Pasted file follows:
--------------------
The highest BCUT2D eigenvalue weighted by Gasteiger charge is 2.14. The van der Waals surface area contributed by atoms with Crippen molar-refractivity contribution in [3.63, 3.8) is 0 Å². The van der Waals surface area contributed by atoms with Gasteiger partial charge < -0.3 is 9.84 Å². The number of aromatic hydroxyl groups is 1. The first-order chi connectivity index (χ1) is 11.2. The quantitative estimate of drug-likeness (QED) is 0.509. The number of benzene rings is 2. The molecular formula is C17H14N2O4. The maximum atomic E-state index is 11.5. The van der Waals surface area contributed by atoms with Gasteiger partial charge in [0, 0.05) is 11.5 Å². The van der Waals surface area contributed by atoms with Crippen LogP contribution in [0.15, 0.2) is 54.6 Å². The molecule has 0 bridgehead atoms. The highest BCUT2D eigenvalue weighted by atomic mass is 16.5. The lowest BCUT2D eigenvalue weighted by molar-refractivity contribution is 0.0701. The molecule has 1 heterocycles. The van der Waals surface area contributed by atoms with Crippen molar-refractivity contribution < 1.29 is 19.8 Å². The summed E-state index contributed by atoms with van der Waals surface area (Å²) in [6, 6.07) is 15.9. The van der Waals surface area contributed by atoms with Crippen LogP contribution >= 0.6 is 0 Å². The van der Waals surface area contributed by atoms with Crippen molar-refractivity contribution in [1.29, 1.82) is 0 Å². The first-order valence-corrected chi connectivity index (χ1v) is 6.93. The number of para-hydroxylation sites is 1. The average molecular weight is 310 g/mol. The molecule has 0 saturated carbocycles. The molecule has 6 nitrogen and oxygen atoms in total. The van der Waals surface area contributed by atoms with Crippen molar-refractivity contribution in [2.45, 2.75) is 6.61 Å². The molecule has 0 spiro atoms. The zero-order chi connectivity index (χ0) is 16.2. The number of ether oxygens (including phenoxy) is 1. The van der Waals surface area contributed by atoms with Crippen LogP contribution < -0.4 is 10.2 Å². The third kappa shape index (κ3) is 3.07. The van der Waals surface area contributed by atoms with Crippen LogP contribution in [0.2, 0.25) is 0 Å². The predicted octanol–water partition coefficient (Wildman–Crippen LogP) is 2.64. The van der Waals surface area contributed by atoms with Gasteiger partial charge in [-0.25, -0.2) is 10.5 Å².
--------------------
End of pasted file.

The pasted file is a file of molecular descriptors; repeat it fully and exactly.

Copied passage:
The highest BCUT2D eigenvalue weighted by Gasteiger charge is 2.14. The van der Waals surface area contributed by atoms with Crippen molar-refractivity contribution in [3.63, 3.8) is 0 Å². The van der Waals surface area contributed by atoms with Gasteiger partial charge < -0.3 is 9.84 Å². The number of aromatic hydroxyl groups is 1. The first-order chi connectivity index (χ1) is 11.2. The quantitative estimate of drug-likeness (QED) is 0.509. The number of benzene rings is 2. The molecular formula is C17H14N2O4. The maximum atomic E-state index is 11.5. The van der Waals surface area contributed by atoms with Gasteiger partial charge in [0, 0.05) is 11.5 Å². The van der Waals surface area contributed by atoms with Crippen LogP contribution in [0.15, 0.2) is 54.6 Å². The molecule has 0 bridgehead atoms. The highest BCUT2D eigenvalue weighted by atomic mass is 16.5. The lowest BCUT2D eigenvalue weighted by molar-refractivity contribution is 0.0701. The molecule has 1 heterocycles. The van der Waals surface area contributed by atoms with Crippen molar-refractivity contribution < 1.29 is 19.8 Å². The summed E-state index contributed by atoms with van der Waals surface area (Å²) in [6, 6.07) is 15.9. The van der Waals surface area contributed by atoms with Crippen LogP contribution >= 0.6 is 0 Å². The van der Waals surface area contributed by atoms with Crippen molar-refractivity contribution in [1.29, 1.82) is 0 Å². The first-order valence-corrected chi connectivity index (χ1v) is 6.93. The number of para-hydroxylation sites is 1. The average molecular weight is 310 g/mol. The molecule has 0 saturated carbocycles. The molecule has 6 nitrogen and oxygen atoms in total. The van der Waals surface area contributed by atoms with Crippen molar-refractivity contribution in [2.45, 2.75) is 6.61 Å². The molecule has 0 spiro atoms. The zero-order chi connectivity index (χ0) is 16.2. The number of ether oxygens (including phenoxy) is 1. The van der Waals surface area contributed by atoms with Crippen LogP contribution < -0.4 is 10.2 Å². The third kappa shape index (κ3) is 3.07. The van der Waals surface area contributed by atoms with Crippen LogP contribution in [0.2, 0.25) is 0 Å². The predicted octanol–water partition coefficient (Wildman–Crippen LogP) is 2.64. The van der Waals surface area contributed by atoms with Gasteiger partial charge in [-0.25, -0.2) is 10.5 Å².